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In borrowing, there are two types of debts, recourse and nonrecourse. Recourse debt holds the person borrowing money personally liable for the debt. If you default on a recourse loan, the lender will have license, or recourse, to go after your personal assets if the collateralâs value doesnât cover the remaining amount of the loan that is due. Recourse loans are often used to finance construction or invest in real estate. Hereâs what you need to know about recourse loans, how they work and how they differ from other types of loans.
What Is a Recourse Loan?
A recourse loan is a type of loan that allows the lender to go after any of a borrowerâs assets if that borrower defaults on the loan. The first choice of any lender is to seize the asset that is collateral for the loan. For example, if someone stops making payments on an auto loan, the lender would take back the car and sell it.
However, if someone defaults on a hard money loan, which is a type of recourse loan, the lender might seize the borrowerâs home or other assets. Then, the lender would sell it to recover the balance of the principal due. Recourse loans also allow lenders to garnish wages or access bank accounts if the full debt obligation isnât fulfilled.
Essentially, recourse loans help lenders recover their investments if borrowers fail to pay off their loans and the collateral value attached to those loans is not enough to cover the balance due.
How Recourse Loans Work
When a borrower takes out debt, he typically has several options. Most hard money loans are recourse loans. In other words, if the borrower fails to make payments, the lender can seize the borrowerâs other assets such as his home or car and sell it to recover the money borrowed for the loan.
Lenders can go after a borrowerâs other assets or take legal action against a borrower. Other assets that a lender can seize might include savings accounts and checking accounts. Depending on the situation, they may also be able to garnish a borrowerâs wages or take further legal action.
When a lender writes a loanâs terms and conditions, what types of assets the lender can pursue if a debtor fails to make debt payments are listed. If you are at risk of defaulting on your loan, you may want to look at the language in your loan to see what your lender might pursue and what your options are.
Recourse Loans vs. Nonrecourse Loans
Nonrecourse loans are also secured loans, but rather than being secured by all a personâs assets, nonrecourse loans are only secured by the asset involved as collateral. For example, a mortgage is typically a nonrecourse loan, because the lender will only go after the home if a borrower stops making payments. Similarly, most auto loans are nonrecourse loans, and the bank or lender will only be able to seize the car if the borrower stops making payments.
Nonrecourse loans are riskier for lenders because they will have fewer options for getting their money back. Therefore, most lenders will only offer nonrecourse loans to people with exceedingly high credit scores.
Types of Recourse Loans
There are several types of recourse loans that you should be aware of before taking on debt. Some of the most common recourse loans are:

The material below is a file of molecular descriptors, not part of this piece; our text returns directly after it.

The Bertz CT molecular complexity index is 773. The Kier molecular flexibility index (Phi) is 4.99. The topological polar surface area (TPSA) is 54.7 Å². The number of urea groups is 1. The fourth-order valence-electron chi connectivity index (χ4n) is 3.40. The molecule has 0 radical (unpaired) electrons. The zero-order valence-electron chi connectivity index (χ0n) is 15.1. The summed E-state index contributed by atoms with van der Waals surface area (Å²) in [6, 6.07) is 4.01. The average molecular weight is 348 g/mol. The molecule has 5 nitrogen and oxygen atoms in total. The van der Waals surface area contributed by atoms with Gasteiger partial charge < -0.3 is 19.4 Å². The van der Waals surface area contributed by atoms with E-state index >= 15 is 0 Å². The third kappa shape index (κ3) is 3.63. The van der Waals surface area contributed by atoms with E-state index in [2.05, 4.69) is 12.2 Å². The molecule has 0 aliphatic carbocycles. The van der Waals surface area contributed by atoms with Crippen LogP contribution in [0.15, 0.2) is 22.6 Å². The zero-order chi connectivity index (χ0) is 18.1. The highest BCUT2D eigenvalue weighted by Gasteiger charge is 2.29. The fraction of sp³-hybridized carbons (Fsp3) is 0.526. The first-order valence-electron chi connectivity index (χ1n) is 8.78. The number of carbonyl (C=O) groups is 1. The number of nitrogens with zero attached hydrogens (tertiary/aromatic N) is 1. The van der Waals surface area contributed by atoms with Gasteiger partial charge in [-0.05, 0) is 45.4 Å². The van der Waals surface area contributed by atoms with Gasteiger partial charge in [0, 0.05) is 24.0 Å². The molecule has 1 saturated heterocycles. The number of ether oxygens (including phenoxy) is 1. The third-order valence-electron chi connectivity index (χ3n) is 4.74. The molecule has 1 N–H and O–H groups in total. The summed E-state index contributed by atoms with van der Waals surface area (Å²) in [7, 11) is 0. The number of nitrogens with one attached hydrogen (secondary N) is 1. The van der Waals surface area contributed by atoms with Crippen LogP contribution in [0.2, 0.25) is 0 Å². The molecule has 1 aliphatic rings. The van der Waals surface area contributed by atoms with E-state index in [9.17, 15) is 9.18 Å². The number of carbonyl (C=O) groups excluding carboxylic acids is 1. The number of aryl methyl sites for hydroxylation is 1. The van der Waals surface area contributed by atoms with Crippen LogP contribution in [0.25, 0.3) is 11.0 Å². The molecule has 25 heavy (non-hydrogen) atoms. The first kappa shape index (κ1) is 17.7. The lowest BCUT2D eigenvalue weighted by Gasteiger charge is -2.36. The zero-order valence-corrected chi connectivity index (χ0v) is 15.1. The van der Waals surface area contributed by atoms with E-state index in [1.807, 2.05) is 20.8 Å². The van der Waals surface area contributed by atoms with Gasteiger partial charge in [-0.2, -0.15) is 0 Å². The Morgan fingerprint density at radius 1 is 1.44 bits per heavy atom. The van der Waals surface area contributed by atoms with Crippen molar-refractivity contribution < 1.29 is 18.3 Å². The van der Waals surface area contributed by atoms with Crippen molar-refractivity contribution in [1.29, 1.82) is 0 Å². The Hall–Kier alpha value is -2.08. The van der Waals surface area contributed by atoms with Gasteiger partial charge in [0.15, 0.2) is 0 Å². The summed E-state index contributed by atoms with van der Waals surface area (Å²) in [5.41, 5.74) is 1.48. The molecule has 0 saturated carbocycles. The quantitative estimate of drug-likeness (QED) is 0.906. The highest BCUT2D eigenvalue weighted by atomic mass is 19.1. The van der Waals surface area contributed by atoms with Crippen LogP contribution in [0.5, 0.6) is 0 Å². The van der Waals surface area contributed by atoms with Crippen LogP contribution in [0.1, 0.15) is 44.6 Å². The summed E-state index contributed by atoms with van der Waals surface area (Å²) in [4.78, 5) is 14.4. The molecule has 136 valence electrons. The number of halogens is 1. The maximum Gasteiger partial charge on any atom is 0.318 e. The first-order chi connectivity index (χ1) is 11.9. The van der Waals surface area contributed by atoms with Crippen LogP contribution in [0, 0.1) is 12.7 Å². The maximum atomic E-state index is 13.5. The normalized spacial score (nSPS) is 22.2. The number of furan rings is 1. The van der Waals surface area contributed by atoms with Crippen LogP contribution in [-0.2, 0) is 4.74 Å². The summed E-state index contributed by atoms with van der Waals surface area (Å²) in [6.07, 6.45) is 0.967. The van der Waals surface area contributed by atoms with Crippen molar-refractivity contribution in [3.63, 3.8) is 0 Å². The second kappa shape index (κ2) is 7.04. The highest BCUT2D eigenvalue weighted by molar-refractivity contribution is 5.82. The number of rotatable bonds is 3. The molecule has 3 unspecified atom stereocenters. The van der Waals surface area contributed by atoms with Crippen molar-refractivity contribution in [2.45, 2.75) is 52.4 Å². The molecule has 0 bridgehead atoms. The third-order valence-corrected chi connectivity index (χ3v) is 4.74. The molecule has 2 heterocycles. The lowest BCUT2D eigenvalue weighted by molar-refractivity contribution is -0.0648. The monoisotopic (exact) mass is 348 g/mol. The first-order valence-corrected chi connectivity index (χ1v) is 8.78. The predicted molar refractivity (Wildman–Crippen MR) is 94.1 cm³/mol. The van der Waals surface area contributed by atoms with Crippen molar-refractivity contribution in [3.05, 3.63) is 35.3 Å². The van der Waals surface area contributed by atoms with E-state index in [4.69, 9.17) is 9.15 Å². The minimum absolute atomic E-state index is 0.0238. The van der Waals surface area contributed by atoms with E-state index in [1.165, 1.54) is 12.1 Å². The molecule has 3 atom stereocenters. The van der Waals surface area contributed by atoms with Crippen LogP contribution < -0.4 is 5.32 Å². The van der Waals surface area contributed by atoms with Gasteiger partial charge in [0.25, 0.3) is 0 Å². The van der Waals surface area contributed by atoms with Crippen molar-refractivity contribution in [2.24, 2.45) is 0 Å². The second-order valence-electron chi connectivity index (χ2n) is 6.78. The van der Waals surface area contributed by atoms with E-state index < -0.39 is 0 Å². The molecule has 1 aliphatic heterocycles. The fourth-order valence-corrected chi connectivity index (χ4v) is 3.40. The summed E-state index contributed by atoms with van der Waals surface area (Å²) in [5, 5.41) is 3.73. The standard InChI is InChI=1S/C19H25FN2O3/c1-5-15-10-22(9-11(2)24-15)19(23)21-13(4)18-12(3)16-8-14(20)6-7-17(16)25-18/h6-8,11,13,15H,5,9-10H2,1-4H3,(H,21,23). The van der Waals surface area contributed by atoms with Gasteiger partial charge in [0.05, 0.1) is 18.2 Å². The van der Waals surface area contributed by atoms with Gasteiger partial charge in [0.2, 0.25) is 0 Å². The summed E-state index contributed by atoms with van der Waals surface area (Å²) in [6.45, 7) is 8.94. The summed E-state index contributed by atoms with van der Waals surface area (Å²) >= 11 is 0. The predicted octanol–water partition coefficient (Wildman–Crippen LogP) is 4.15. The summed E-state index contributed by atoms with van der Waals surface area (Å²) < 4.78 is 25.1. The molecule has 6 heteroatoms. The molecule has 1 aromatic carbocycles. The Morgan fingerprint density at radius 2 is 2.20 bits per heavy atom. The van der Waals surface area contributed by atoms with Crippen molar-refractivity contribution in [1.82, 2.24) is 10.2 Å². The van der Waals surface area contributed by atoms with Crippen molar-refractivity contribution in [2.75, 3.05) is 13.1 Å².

- Hard money loans. Even if someone uses their hard money loan, also known as hard cash loan, to buy a property, these types of loans are typically recourse loans.
- Auto loans. Because cars depreciate, most auto loans are recourse loans to ensure the lender receive full debt payments.
Recourse Loans Pros and Cons
For borrowers, recourse loans have both pros and and at least one con. You should evaluate each before deciding to take out a recourse loan.
Although they may seem riskier upfront, recourse loans are still attractive to borrowers.
- Easier underwriting and approval. Because a recourse loan is less risky for lenders, the underwriting and approval process is more manageable for borrowers to navigate.
- Lower credit score. Itâs easier for people with lower credit scores to get approved for a recourse loan. This is because more collateral is available to the lender if the borrower defaults on the loan.
- Lower interest rate. Recourse loans typically have lower interest rates than nonrecourse loans.
The one major disadvantage of a recourse loan is the risk involved. With a recourse loan, the borrower is held personally liable. This means that if the borrower does default, more than just the loanâs collateral could be at stake.
Loans can be divided into two types, recourse loans and nonrecourse loans. Recourse loans, such as hard money loans, allow the lender to pursue more than what is listed as collateral in the loan agreement if a borrower defaults on the loan. Be sure to check your stateâs laws about determining when a loan is in default. While there are advantages to recourse loans, which are often used to finance construction, buy vehicles or invest in real estate, such as lower interest rates and a more straightforward approval process, they carry more risk than nonrecourse loans.
Tips on Borrowing
- Borrowing money from a lender is a significant commitment. Consider talking to a financial advisor before you take that step to be completely clear about how it will impact your finances. Finding a financial advisor doesnât have to be difficult. In just a few minutes our financial advisor search tool can help you find a professional in your area to work with. If youâre ready, get started now.
- For many people, taking out a mortgage is the biggest debt they incur. Our mortgage calculator will tell you how much your monthly payments will be, based on the principal, interest rate, type of mortgage and length of the term.
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